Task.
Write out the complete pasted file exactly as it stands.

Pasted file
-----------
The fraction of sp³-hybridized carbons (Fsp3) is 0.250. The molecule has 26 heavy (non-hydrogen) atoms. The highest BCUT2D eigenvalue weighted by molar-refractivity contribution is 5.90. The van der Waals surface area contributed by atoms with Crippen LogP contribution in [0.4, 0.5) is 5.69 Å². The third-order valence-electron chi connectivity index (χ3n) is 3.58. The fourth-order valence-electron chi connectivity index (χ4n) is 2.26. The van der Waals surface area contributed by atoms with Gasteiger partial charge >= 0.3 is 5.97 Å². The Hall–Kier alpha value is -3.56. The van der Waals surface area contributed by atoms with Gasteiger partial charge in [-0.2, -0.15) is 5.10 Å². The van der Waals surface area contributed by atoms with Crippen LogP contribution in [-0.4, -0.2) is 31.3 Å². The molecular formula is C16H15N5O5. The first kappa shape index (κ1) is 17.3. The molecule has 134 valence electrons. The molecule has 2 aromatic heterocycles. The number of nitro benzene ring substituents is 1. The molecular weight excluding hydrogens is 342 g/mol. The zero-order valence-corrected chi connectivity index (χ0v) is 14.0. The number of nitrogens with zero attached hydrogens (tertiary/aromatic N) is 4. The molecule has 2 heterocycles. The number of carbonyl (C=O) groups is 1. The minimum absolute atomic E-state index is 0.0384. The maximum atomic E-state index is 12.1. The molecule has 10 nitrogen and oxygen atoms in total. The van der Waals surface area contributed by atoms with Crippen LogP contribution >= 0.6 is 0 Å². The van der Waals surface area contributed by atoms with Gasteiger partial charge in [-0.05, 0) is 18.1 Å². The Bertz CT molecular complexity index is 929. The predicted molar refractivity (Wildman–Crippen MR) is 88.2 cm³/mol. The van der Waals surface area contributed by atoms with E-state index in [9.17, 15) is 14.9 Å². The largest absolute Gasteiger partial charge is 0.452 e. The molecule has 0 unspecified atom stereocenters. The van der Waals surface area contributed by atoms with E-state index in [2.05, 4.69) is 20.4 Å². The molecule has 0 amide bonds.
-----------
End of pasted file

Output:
The fraction of sp³-hybridized carbons (Fsp3) is 0.250. The molecule has 26 heavy (non-hydrogen) atoms. The highest BCUT2D eigenvalue weighted by molar-refractivity contribution is 5.90. The van der Waals surface area contributed by atoms with Crippen LogP contribution in [0.4, 0.5) is 5.69 Å². The third-order valence-electron chi connectivity index (χ3n) is 3.58. The fourth-order valence-electron chi connectivity index (χ4n) is 2.26. The van der Waals surface area contributed by atoms with Gasteiger partial charge >= 0.3 is 5.97 Å². The Hall–Kier alpha value is -3.56. The van der Waals surface area contributed by atoms with Gasteiger partial charge in [-0.2, -0.15) is 5.10 Å². The van der Waals surface area contributed by atoms with Crippen LogP contribution in [-0.4, -0.2) is 31.3 Å². The molecular formula is C16H15N5O5. The first kappa shape index (κ1) is 17.3. The molecule has 134 valence electrons. The molecule has 2 aromatic heterocycles. The number of nitro benzene ring substituents is 1. The molecular weight excluding hydrogens is 342 g/mol. The zero-order valence-corrected chi connectivity index (χ0v) is 14.0. The number of nitrogens with zero attached hydrogens (tertiary/aromatic N) is 4. The molecule has 2 heterocycles. The number of carbonyl (C=O) groups is 1. The minimum absolute atomic E-state index is 0.0384. The maximum atomic E-state index is 12.1. The molecule has 10 nitrogen and oxygen atoms in total. The van der Waals surface area contributed by atoms with Crippen LogP contribution >= 0.6 is 0 Å². The van der Waals surface area contributed by atoms with Gasteiger partial charge in [-0.05, 0) is 18.1 Å². The Bertz CT molecular complexity index is 929. The predicted molar refractivity (Wildman–Crippen MR) is 88.2 cm³/mol. The van der Waals surface area contributed by atoms with E-state index in [9.17, 15) is 14.9 Å². The largest absolute Gasteiger partial charge is 0.452 e. The molecule has 0 unspecified atom stereocenters. The van der Waals surface area contributed by atoms with E-state index in [2.05, 4.69) is 20.4 Å². The molecule has 0 amide bonds.